// By returning undefined for other types, we let the framework use its normal strategy for those types

If you want to customize more than just the URLs that are being used, then your loadBootResource function can call fetch directly and return the result. For example:

<script src="_framework/blazor.webassembly.js" autostart="false"></script>
        loadBootResource: function (type, name, defaultUri, integrity) {
            // Adds a custom HTTP header to the outbound requests
            // To retain the default integrity checking behavior, it's necessary to pass through the 'integrity' parameter
            return fetch(defaultUri, { 
                cache: 'no-cache',
                integrity: integrity,
                headers: { 'MyCustomHeader': 'My custom value' }

API reference docs

API reference docs for the Blazor WebAssembly namespaces (Microsoft.AspNetCore.Components.WebAssembly.*) are now available in the .NET API browser as part of the ASP.NET Core 3.1 API docs.

Known issues

  • When publishing a ASP.NET Core hosted Blazor WebAssembly app using Visual Studio, satellite assemblies from the client application do not get copied to the publish folder.

    This issue will be addressed in the upcoming release. To workaround this issue, publish the app from the command line using dotnet publish.


This is our last planned preview release of Blazor WebAssembly 3.2! We need your help to make sure that we’ve addressed any remaining blocking issues for the upcoming release. Please give it a try and let us know what you think by filing issues on GitHub.

We hope you enjoy the Blazor WebAssembly Release Candidate and thanks for trying out Blazor!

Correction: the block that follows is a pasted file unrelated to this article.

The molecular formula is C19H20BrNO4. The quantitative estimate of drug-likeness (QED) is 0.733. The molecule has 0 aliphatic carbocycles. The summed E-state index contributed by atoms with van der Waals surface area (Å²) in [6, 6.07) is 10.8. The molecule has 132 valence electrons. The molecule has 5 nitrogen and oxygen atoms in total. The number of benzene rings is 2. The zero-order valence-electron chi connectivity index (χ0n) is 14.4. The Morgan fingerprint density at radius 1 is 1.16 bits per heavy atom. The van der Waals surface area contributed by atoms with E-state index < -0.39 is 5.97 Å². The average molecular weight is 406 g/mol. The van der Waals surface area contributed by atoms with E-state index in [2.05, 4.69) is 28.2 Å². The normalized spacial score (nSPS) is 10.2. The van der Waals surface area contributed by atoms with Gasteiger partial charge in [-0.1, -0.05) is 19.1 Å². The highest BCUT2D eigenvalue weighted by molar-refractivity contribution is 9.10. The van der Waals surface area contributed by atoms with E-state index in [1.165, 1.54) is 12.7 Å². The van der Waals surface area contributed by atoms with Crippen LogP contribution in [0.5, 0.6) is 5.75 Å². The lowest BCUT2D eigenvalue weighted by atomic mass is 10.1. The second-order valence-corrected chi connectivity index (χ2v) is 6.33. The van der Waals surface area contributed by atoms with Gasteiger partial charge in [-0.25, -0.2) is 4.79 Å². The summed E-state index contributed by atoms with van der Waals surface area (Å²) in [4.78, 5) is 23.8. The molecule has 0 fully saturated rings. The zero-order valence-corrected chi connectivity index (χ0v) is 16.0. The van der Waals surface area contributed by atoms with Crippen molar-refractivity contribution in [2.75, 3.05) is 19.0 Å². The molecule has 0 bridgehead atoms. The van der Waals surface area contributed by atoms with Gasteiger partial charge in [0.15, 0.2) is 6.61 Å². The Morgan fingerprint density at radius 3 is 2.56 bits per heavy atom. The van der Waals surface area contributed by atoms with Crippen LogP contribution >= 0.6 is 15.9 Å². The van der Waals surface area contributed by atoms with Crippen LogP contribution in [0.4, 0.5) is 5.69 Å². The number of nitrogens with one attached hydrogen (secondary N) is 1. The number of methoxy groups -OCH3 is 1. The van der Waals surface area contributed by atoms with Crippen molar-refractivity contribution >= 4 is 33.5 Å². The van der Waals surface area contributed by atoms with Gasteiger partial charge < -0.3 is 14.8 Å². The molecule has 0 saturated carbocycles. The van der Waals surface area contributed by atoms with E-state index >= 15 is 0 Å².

Comments are closed. Login to edit/delete your existing comments

  • Vincent Anzelone 0

    Will there be any support for re-compilation of razor pages (components) so that when I make a change I can just CTRL+SHIFT+R and continue or do we need to stop the debug process, make the change, restart the app? BTW, I’m loving the latest version. I have a Razor Library that I’m building all of my UI in off to the side to hopefully reuse between future project. Super exciting stuff.

    • Rogier van der Hee 0

      Agree! I also really like Razor Class libraries to separate UI in re-usable building blocks. Hot Reload is mentioned here, please vote so it gets higher priority:

      • Daniel RothMicrosoft employee 0

        Hi Vincent. Currently you do need to rebuild the Blazor WebAssembly app and rehost it for changes to get picked up. If you’re running with the debugger attached, you’ll also need to restart the debugging session. We know that improving the development workflow to make it faster and more iterative is important, and we plan to improve the workflow for .NET 5.

  • Douglas Simao 0

    [Silly question]

    As the default web assembly app with authentication and hosted core creates 1 client project and 1 server project where the server starts the client and all the security and web API etc.

    Is there any reason or recommendation about why it should be like that? I mean would be a problem if we extra the hosted, web API, and the client in 3 distinct applications where we could host in different places?

    • Daniel RothMicrosoft employee 0

      Hi Douglas. The current structure of the default template does simplify a few things:

      • The client knows how to find and download the authentication configuration metadata from the server so you don’t have to manually configure